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State v. White

Court of Appeals of Idaho

December 18, 2013

STATE OF IDAHO, Plaintiff-Respondent,
v.
LARRY JASON WHITE, Defendant-Appellant

UNPUBLISHED OPINION

2013 Unpublished Opinion No. 792

Appeal from the District Court of the First Judicial District, State of Idaho, Shoshone County. Hon. Fred M. Gibler, District Judge.

Judgment of conviction and unified sentence of five years, with a minimum period of confinement of one and one-half years, for burglary, affirmed.

Sara B. Thomas, State Appellate Public Defender; Jason C. Pintler, Deputy Appellate Public Defender, Boise, for appellant.

Hon. Lawrence G. Wasden, Attorney General; Kenneth K. Jorgensen, Deputy Attorney General, Boise, for respondent.

GRATTON, Judge

Larry Jason White appeals from the district court's judgment of conviction and sentence entered upon a jury verdict finding him guilty of burglary, Idaho Code § 18-1401, and petit theft, I.C. §§ 18-2403(1), 18-2407(2). We affirm.

I. FACTUAL AND PROCEDURAL BACKGROUND

White was accused of stealing a mink shawl from an antique store. At trial, White testified that he had suffered four strokes in the past and had been prescribed Klonopin to treat his post-traumatic stress disorder. White was convicted of burglary and petit theft and the district court ordered a presentence investigation report (PSI) to be prepared for sentencing. The PSI contained statements from White indicating that he was the target of a hit and that there had been repeated attempts on his life during the previous five years. White also recognized that he needed to enroll in mental health counseling to deal with his problems.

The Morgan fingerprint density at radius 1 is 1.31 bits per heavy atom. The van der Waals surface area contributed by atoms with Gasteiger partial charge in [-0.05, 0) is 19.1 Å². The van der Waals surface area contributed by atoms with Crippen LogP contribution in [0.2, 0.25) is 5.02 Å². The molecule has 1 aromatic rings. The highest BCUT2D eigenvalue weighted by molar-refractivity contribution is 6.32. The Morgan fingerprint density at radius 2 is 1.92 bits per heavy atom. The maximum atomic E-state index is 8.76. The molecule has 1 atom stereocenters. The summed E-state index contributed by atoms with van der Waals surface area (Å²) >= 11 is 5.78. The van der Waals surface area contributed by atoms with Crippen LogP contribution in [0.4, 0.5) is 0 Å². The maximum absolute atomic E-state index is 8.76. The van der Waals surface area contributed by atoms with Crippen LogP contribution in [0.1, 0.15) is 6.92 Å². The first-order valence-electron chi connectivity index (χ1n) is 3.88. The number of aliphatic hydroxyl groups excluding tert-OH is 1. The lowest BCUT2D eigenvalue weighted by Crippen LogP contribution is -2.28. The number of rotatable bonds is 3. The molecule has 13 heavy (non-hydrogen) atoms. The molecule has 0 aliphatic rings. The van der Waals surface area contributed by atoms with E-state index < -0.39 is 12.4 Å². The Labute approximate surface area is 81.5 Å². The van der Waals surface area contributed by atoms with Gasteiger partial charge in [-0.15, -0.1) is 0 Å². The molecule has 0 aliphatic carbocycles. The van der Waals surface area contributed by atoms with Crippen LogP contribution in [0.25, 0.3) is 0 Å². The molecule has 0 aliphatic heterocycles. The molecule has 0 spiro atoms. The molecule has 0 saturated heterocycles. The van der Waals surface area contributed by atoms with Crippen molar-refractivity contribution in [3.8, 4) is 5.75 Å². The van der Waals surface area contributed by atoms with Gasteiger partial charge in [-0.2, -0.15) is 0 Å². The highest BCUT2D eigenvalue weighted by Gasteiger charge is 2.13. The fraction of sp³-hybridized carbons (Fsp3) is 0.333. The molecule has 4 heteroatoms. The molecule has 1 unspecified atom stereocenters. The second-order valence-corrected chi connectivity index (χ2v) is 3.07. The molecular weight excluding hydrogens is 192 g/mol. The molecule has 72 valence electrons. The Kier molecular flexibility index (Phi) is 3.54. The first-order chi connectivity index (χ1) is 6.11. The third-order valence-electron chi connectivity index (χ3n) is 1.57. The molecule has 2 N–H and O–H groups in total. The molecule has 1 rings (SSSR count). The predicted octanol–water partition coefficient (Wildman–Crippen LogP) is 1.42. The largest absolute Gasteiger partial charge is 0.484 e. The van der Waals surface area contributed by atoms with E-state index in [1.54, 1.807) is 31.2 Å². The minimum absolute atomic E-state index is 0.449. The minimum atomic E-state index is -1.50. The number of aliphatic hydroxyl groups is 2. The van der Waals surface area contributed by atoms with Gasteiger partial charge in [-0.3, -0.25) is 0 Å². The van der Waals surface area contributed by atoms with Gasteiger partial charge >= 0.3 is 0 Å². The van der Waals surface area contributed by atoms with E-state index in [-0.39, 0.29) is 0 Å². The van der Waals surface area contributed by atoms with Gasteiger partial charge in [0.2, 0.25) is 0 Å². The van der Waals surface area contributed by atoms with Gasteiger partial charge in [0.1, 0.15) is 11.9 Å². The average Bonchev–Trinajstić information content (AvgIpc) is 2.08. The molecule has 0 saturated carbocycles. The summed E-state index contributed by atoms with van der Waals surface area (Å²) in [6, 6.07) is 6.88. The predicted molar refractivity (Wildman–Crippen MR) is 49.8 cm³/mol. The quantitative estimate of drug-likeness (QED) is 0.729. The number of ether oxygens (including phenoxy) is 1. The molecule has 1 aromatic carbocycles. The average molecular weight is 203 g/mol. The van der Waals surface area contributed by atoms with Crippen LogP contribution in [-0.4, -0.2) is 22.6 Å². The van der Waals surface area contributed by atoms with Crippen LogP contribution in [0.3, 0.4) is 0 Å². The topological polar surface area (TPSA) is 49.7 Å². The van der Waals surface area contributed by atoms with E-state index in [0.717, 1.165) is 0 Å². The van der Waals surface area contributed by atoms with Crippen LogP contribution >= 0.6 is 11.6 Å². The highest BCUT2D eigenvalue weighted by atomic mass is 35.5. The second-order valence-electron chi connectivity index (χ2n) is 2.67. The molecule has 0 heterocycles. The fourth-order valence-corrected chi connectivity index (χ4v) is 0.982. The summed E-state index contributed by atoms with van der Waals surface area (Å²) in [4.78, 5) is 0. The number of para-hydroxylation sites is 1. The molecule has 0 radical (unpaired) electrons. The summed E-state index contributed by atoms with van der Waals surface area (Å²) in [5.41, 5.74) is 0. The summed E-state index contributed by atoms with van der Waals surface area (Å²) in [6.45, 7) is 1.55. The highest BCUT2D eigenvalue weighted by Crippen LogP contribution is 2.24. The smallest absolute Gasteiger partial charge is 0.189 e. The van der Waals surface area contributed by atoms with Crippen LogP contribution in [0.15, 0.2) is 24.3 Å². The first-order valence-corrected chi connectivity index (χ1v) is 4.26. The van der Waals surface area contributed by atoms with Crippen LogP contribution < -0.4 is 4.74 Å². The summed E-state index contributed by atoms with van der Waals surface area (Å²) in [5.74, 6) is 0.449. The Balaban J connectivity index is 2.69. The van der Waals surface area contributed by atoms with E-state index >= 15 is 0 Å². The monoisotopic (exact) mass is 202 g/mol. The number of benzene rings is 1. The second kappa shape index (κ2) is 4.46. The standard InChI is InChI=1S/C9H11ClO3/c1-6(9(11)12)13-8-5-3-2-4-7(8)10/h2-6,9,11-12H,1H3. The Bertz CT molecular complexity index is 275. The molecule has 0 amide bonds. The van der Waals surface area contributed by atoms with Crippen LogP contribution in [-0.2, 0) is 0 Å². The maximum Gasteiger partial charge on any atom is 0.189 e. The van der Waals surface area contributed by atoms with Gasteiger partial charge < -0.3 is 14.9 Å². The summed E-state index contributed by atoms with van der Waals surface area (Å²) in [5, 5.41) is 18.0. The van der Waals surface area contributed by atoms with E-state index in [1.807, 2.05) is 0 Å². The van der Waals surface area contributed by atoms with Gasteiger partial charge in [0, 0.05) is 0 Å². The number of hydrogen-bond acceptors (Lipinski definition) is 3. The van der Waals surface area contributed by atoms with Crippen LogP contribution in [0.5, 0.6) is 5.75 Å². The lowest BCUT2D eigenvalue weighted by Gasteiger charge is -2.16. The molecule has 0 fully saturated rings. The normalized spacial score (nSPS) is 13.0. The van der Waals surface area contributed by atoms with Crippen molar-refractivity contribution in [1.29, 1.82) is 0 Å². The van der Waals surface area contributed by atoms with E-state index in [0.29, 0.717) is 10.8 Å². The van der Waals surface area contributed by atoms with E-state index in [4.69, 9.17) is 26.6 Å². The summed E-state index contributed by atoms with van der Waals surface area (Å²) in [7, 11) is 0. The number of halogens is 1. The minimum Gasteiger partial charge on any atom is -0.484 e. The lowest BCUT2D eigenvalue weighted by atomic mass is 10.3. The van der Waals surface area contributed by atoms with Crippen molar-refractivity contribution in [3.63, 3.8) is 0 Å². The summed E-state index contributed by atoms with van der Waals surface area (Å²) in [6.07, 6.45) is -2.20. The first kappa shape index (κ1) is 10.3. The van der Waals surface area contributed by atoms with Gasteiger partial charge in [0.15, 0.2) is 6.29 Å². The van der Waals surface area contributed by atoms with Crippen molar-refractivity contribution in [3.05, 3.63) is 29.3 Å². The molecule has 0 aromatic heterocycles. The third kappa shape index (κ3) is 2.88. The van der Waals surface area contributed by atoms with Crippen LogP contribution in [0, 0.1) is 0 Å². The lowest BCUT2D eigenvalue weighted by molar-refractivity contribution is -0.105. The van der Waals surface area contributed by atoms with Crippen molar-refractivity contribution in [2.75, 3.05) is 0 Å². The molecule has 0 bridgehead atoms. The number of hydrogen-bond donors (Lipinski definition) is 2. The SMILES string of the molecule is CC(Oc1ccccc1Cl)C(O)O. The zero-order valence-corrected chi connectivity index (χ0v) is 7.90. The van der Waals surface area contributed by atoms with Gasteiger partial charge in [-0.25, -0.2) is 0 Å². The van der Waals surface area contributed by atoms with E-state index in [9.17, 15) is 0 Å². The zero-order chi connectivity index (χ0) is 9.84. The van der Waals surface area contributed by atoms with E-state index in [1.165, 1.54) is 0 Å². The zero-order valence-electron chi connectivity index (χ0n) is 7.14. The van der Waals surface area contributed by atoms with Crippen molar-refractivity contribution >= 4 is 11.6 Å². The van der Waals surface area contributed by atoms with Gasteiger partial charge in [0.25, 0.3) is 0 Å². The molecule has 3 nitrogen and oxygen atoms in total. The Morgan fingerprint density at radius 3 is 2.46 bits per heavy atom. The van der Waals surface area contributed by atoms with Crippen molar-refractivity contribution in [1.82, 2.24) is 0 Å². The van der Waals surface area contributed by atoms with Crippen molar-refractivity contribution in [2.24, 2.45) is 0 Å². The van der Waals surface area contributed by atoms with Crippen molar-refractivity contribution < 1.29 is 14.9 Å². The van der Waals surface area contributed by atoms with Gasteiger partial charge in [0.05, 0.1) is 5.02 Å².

At sentencing, the district court stated that White's mental health contributed to his criminal behavior and imposed a unified term of five years, with one and one-half years determinate, to run concurrently with a sentence imposed in an unrelated case. White timely appeals.

II.

ANALYSIS

White claims the district court erred by failing to sua sponte order a psychological evaluation prior to sentencing, pursuant to I.C. § 19-2522.[1] He argues that the plain language of the statute places the obligation to order an evaluation upon the district court and is not dependent on a request from either party. The State contends that this claim cannot be reviewed on appeal because ...


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